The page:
Yesterday afternoon after a six week delay the United Launch Alliance Atlas V streaked into the sky to deploy the National Reconnaissance Office secret spy payload.
There was a thick sea mist which had been present all day hanging over the launch complex, but this posed no threat to the launch. As the countdown proceeded all stations reported GO FOR LAUNCH.
After a built in hold at T-4 minutes the countdown was picked up again and the seconds ticked away whit a green launch board until just before T-0 the main RD-180 engine roared into life. The rocket was held down for a couple of seconds as the booster built up to full thrust. Finally the hold-downs were released and the Atlas 5 soared into the sky.
Immediately after lift-off the rocket was shrouded in the sea mist, but we were able to follow it via infra-red cameras on a perfect flight. The main Atlas V booster powered the rocket towards orbit for just over 4 minutes at which point the booster engine was cutoff, and thrusters were fired to separate the Atlas V from the Centaur upper stage. This was followed by the ignition of the Centaur’s RL10 engine and the jettison of the payload fairing.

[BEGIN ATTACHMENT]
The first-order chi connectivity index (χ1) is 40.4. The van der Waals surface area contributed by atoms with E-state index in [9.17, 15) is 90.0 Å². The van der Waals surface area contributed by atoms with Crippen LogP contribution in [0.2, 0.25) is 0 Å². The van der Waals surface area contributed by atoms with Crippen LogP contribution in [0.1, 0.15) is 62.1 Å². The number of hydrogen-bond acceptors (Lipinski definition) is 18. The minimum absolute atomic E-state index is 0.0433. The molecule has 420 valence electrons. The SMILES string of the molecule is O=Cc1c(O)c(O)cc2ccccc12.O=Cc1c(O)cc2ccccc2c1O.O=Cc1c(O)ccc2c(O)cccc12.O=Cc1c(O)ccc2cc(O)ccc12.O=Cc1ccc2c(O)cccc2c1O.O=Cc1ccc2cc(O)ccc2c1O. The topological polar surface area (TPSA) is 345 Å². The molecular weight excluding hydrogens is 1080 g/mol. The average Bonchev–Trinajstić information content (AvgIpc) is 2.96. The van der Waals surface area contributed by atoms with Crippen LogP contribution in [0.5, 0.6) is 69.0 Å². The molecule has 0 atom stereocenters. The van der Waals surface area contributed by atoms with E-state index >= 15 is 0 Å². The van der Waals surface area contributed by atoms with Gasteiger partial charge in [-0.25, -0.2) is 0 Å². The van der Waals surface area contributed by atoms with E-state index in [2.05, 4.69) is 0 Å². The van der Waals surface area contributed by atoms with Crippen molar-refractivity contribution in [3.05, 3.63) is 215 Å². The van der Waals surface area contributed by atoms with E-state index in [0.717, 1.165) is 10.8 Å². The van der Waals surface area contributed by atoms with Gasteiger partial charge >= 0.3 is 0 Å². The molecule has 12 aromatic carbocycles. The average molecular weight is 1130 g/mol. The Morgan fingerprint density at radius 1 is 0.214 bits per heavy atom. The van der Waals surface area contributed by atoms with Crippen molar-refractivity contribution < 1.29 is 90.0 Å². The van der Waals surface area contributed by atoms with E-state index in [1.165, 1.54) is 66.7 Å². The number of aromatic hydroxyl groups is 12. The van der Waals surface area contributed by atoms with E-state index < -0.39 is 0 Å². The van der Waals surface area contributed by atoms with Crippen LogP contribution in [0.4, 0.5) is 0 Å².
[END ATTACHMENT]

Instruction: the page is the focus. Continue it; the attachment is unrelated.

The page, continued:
As with all the NROL missions the launch entered a news blackout to protect the secrecy of the deployment of the payload immediately after the payload fairing jettison.
However as a bonus the mission also carried a secondary payload: 11 cubsats shared the ride into space and were deployed after the main payload had been successfully placed in orbit. These cubsats allow universities to place experiments in space at a low cost.
The following is an edited version of the ULA Launch video:
Launch pictures and the full press release from United Launch Alliance follows: